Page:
Monday, August 22, 2011

Book Review: Man with a Pan

I just finished, Man with a Pan, a book of collected essays, recipes and tips entitled in the trenches.  There are very few original recipes that you haven't seen before.  Only Mexican Chocolate Pie and Vegetarian Bobotie, a type of South African curry caught my eye.  The reading is entertaining for a father who cooks, allowing for a male perspective of domesticity that is seldom talked about.  It allows for comparison of strategies and thinking about what it means to be a male cooking for our families.  I was able to see myself in some of these essays and was encouraged that they were not all polished and perfect, much like I feel fatherhood and cooking can be.  The essays felt genuine.

Some standout essays included an essay about gender bias in cooking by Shankar Vedantam and Mark Bittman's Finding Myself in the Kitchen.  Matt Greenberg, a screenwriter known for his horror, writes a screenplay that reads like a B movie centered around a grill that kills with a few gross out moments at the end.  It is a lot of fun to read and reminds me of Strange Tales or the Cryptkeeper.

Mario Batali's essay is interesting in that he is talking about a lot of what appears to be high end dishes but when you break it down, he makes simple but good fare for his family.  Tripe, cardoons, duck testicles and even truffles are just ingredients that need only a little prep and nothing more.  These may seem gourmet but they are just vegetables, leftover meat parts and mushrooms.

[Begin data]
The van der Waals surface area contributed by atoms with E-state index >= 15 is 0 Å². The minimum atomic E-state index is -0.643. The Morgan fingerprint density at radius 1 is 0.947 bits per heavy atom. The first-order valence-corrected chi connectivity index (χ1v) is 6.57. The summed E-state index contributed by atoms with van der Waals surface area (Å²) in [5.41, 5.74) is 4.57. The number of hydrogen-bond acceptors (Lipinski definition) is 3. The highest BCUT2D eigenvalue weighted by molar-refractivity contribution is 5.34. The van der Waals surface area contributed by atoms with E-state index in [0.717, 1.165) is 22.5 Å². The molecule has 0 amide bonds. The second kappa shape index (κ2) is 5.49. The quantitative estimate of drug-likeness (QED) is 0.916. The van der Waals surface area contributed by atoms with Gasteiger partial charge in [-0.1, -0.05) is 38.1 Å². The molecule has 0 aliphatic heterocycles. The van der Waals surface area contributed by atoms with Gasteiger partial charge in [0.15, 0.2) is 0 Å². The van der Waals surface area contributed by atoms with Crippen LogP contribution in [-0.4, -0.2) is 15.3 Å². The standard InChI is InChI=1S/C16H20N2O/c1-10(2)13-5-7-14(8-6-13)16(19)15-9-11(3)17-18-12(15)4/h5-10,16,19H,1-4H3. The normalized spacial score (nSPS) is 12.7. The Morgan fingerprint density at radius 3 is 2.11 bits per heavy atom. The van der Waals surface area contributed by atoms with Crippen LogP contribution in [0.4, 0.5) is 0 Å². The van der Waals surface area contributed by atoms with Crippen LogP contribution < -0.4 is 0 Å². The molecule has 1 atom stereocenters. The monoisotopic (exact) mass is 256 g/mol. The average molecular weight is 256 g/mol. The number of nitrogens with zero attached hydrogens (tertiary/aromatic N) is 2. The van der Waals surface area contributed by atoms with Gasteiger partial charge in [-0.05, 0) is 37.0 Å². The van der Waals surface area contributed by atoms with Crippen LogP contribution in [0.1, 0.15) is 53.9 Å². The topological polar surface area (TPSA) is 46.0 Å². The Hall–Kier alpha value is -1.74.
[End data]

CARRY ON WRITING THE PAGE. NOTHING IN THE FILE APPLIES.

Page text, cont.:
The essay that I connected with most was Keith Dixon's Alternate Side Cooking.  It clearly articulated why I cook for my brood.  It captures the phenomena of your spouse cooking every now and then to rave reviews.  There is a description of the inherent jealousy and and fleeting resentment due to the fact that you do it all the time and it is the way that you use to connect to your children and spouse.  Your cooking is expected to be a certain caliber and your efforts are generally unappreciated.  This is no knock on my family but has been going on for millennia.  Man bites dog is a headline but dog bites man is rarely one.

All in all, this was a quick fun read with a few essays that really spoke to me.  The short pieces were personal and seemed honest and sometimes raw.  The book was like a series of small meals where some things worked and others didn't.  It was still a dinner party that I was glad to have attended but maybe I won't be back...except for the company.

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